Is the Secretary of State aware of the Campaign to Protect Rural England’s “Mapping local food webs” project, which is operating in about 20 locations, including Otley, and is linking local producers, shops and markets? As his constituency is nearby, will he visit those local producers, shops and markets in Otley to see this fantastic scheme working?
I am always happy to receive an invitation from the hon. Gentleman, who is my constituency neighbour. This is an excellent project, because we need to link people to opportunities to grow their own food and to supply it to others locally—it is good for our health and good for the climate.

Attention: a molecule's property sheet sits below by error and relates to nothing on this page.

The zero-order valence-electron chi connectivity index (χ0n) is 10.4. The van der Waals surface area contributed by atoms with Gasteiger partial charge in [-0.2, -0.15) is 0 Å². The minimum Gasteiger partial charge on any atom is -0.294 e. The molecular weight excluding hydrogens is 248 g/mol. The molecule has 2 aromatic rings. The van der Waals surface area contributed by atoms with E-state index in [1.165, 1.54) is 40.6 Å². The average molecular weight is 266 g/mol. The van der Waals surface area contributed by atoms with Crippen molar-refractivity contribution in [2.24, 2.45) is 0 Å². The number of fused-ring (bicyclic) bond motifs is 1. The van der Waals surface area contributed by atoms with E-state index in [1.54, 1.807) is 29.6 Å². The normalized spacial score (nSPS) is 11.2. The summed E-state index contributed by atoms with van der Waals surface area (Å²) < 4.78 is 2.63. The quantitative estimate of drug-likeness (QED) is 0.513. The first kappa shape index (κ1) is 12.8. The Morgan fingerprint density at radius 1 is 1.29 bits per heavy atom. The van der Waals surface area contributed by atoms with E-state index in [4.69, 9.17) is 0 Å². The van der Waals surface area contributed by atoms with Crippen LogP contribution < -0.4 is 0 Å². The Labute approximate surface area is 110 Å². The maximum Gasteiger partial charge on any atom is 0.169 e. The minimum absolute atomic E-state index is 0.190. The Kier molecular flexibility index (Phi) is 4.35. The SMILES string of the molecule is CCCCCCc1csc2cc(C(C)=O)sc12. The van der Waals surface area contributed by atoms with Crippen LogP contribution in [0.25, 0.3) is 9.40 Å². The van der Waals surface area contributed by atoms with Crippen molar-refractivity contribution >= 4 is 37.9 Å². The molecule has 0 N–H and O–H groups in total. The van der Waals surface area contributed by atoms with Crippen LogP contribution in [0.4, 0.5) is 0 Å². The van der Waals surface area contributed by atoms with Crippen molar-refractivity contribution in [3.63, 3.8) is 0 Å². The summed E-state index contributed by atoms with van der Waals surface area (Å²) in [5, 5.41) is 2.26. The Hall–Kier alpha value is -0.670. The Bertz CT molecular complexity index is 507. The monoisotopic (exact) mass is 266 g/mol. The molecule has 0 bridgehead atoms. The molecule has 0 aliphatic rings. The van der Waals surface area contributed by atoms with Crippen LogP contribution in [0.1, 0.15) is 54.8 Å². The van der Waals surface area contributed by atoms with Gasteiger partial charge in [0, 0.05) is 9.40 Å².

Is the Secretary of State aware that, four years after the Buncefield explosions in my constituency, the environment and agriculture around the site remain heavily contaminated, particularly with perfluorooctane sulfonate—PFOS? Will he meet me and a delegation of my constituents to discuss their concerns about PFOS contamination?
I remember when the events at Buncefield happened. The hon. Gentleman and I had a number of meetings about tackling the fire, as we are both ex-firemen and I was the Minister with responsibility for dealing with fire. As Minister of State in DEFRA, I will be very happy to meet him and whomever he wishes to bring with him to discuss this important issue.